Fortunately, that power can be used for good, and Disney can serve as an example to other companies if they learn from their mistakes, account for their misdeeds, and do the right thing going forward. Without getting too many hopes up, it appears that the entertainment giant may have actually done just that with the new Frozen II film.

According to NOW Toronto, the producers of Frozen II have entered into a contract with the Sámi people—the Indigenous people of the Scandinavian regions—to ensure that they portray the culture with respect.

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Though there was not a direct portrayal of the Sámi in the first Frozen movie, the choral chant that opens the film was inspired by an ancient Sámi vocal tradition. In addition, the clothing worn by Kristoff closely resembled what a Sámi reindeer herder would wear. The inclusion of these elements of Sámi culture with no context or acknowledgement sparked conversations about cultural appropriation and erasure on social media.

Frozen II features Indigenous culture much more directly, and even addressed the issue of Indigenous erasure. Filmmakers Jennifer Lee and Chris Buck, along with producer Peter Del Vecho, consulted with experts on how to do that respectfully—the experts, of course, being the Sámi people themselves.

Sámi leaders met with Disney producer Peter Del Vecho in September 2019.Sámediggi Sametinget/Flickr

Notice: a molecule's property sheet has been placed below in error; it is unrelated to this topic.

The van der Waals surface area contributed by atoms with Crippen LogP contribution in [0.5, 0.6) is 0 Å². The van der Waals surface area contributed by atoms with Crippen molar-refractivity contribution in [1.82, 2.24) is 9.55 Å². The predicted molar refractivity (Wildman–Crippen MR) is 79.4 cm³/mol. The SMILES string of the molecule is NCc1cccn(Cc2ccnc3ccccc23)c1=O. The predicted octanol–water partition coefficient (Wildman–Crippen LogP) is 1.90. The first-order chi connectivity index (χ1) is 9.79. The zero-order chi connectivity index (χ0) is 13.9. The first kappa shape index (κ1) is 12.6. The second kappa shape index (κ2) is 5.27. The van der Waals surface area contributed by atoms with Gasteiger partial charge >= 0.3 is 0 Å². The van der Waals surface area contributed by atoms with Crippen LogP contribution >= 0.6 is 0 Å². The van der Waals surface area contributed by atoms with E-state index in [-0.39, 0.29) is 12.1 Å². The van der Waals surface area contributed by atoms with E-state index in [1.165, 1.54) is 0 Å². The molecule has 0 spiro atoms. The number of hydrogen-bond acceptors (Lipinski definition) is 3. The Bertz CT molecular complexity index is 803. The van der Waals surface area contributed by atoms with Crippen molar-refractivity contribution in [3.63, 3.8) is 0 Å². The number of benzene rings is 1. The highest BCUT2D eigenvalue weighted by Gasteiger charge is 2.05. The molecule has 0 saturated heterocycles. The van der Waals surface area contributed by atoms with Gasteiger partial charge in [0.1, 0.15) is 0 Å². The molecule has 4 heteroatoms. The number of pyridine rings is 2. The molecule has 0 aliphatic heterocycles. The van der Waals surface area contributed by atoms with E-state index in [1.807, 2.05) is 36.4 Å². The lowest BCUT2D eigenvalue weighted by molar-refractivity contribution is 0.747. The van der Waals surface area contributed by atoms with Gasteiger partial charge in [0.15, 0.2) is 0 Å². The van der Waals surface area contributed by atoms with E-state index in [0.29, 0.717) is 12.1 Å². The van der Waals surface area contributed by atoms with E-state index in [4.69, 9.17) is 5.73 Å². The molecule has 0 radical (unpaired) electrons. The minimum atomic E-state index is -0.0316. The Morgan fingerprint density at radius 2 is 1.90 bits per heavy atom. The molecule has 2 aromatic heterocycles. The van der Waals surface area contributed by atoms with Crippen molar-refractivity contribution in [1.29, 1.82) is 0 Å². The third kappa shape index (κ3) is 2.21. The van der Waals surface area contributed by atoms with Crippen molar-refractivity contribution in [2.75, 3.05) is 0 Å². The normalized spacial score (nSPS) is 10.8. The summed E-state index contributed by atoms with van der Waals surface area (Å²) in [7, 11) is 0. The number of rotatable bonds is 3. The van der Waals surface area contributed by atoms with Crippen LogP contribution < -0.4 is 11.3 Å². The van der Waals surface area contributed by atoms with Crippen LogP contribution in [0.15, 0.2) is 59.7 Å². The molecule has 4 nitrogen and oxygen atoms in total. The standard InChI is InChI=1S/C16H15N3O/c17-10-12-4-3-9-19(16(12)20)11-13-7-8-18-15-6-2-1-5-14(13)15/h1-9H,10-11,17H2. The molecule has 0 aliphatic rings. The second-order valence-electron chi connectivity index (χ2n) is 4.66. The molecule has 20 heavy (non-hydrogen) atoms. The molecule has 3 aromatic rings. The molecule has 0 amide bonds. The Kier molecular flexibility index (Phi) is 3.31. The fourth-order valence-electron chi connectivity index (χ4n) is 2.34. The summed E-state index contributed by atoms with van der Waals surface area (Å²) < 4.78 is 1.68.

The Sámi parliaments of Norway, Sweden and Finland, and the non-governmental Saami Council reached out to the filmmakers when they found out their culture would be highlighted in the film. They formed a Sámi expert advisory group, called Verddet, to assist filmmakers in with how to accurately and respectfully portray Sámi culture, history, and society.

In a contract signed by Walt Disney Animation Studios and Sámi leaders, the Sámi stated their position that "their collective and individual culture, including aesthetic elements, music, language, stories, histories, and other traditional cultural expressions are property that belong to the Sámi," and "that to adequately respect the rights that the Sámi have to and in their culture, it is necessary to ensure sensitivity, allow for free, prior, and informed consent, and ensure that adequate benefit sharing is employed."

RELATED: This aboriginal Australian used kindness and tea to trump the racism he overheard.

Disney agreed to work with the advisory group, to produce a version of Frozen II in one Sámi language, as well as to "pursue cross-learning opportunities" and "arrange for contributions back to the Sámi society."

Anne Lájla Utsi, managing director at the International Sámi Film Institute, was part of the Verddet advisory group. She told NOW, "This is a good example of how a big, international company like Disney acknowledges the fact that we own our own culture and stories. It hasn't happened before."

"Disney's team really wanted to make it right," said Utsi. "They didn't want to make any mistakes or hurt anybody. We felt that they took it seriously. And the film shows that. We in Verddet are truly proud of this collaboration."

Sounds like you've done well this time, Disney. Let's hope such cultural sensitivity and collaboration continues, and that other filmmakers and production companies will follow suit.